Okay, that may seem a bit harsh. But it's also true that the Church has been and is yet, unprepared to handle the numbers of adult singles and our unique struggles living faithfully, counter to the culture.
One area working to address the problem, are the Catholic-focused online dating sites. They serve as a gathering place for like-minded Catholics who place priority on their faith life in any potential love match. Reasoning that we won't have to wade through the secular crowd, explaining why we're not game for sex on the third date! (we hope).
There's a delicate balance in caring for the needs of the Catholic Single. Where both the Church ministry and Catholic Dating websites flounder, is understanding the difference between young singles and long-term, older singles.
I've been both. I think I can help.
After a lengthy break from online dating, I recently started a membership with Catholic Match. Prior to joining, I did have a profile up for a few months, getting ready for a release date!
Until I had membership privileges, I was not eligible to take the survey used to formulate matches.
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The survey questions focus pretty narrowly on one's family life growing up. I can't recall the questions exactly, but they were along the lines of family dynamics. How frequently did you go to church as a family? How did your family discuss issues, solve conflict. Offering multiple choice options like A) Calm discussion, B) Heated discussions, yelling. Additional questions hone in on influential relationships from our formative years, which may or may not be relevant in adulthood.
I answered the questions with a vague sense of futility. I don't think I quite caught it at the time, but when I considered it later, I realized that these family dynamic concerns make sense for people in their early 20s, but they're not so relevant for singles older than say, 35.
A marriage-minded couple in their 20s is still quite influenced by their childhood household, as they are just coming out of it, as they venture out on their own. Learning how to navigate life with the tools and resources from their family life. The basis of their family life will, indeed, be the foundation of their new family.
For singles over 40, well, we've been on our own for 20 years. We've established our own traditions, and learned how to work around some of the habits we learned from our family. We've made relationship mistakes and hopefully learned from them, growing in the process.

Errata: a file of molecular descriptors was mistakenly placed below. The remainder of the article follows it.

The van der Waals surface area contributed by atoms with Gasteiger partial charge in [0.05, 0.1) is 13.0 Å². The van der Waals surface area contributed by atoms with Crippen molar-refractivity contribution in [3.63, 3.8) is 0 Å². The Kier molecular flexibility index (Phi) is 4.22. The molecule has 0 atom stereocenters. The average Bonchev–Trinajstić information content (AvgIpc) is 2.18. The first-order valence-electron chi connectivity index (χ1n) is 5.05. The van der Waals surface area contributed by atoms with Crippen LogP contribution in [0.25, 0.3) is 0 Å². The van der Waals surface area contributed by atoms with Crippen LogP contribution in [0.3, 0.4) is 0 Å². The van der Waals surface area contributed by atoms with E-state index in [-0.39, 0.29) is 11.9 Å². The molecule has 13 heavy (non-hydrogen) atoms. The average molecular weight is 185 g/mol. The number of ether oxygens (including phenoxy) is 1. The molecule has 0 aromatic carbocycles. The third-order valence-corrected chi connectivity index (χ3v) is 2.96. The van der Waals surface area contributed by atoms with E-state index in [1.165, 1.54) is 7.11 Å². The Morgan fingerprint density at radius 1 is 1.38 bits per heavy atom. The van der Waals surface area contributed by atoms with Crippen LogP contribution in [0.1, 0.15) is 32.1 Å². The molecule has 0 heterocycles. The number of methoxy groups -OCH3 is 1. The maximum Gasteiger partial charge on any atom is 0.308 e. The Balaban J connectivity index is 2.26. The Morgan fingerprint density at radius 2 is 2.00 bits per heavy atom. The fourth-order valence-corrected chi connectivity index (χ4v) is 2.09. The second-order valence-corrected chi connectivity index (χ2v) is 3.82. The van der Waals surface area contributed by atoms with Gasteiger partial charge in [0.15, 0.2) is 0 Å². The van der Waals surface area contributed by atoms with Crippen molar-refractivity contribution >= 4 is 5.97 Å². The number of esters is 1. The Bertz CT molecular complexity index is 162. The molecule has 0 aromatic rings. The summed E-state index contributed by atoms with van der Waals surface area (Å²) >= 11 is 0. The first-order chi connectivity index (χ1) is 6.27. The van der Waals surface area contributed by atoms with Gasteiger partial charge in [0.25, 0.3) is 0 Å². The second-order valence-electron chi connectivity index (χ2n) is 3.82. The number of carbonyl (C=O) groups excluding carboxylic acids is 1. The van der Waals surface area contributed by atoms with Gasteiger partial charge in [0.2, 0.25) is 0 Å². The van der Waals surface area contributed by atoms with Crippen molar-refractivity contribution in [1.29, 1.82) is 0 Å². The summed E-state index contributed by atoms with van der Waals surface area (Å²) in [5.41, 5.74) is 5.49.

If we've raised children, that experience is likely more pertinent to a new relationship than how we were raised.
Also, by 40 some of the most influential people in our lives have died. Possibly gone for 15 or 20 years already. The family relationships connected to the people we lost change dramatically after a death as well.
Let me say this; answering those survey questions, I couldn't even remember how family conflicts were handled in my childhood home, with my nuclear family. After all, that was 20 years ago!
In the past two decades I've learned different strategies. Some of the same strategies and lessons that might have happened within a marriage, we also learn from life alone. It's part of maturity, growth, and life. Even if you didn't have a spouse with whom to negotiate changes, learn from and grow.
All of that to say, that the creators of Catholic Match (and other serious dating sites) aren't taking into consideration the dynamics of the people who need them the most.
What good is the matching system if we're answering irrelevant questions?
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I'd like to suggest a variety of questions based on age range. Maybe questions that ask how we've handled conflicts with roommates or neighbors. How we've dealt with losing friends to marriage or moving. How we anticipate adapting to life with partner after living alone for a lifetime.
What would you suggest? What questions do you think would be more suitable for matching couples in your age range?
I love to see your suggestions in the comments.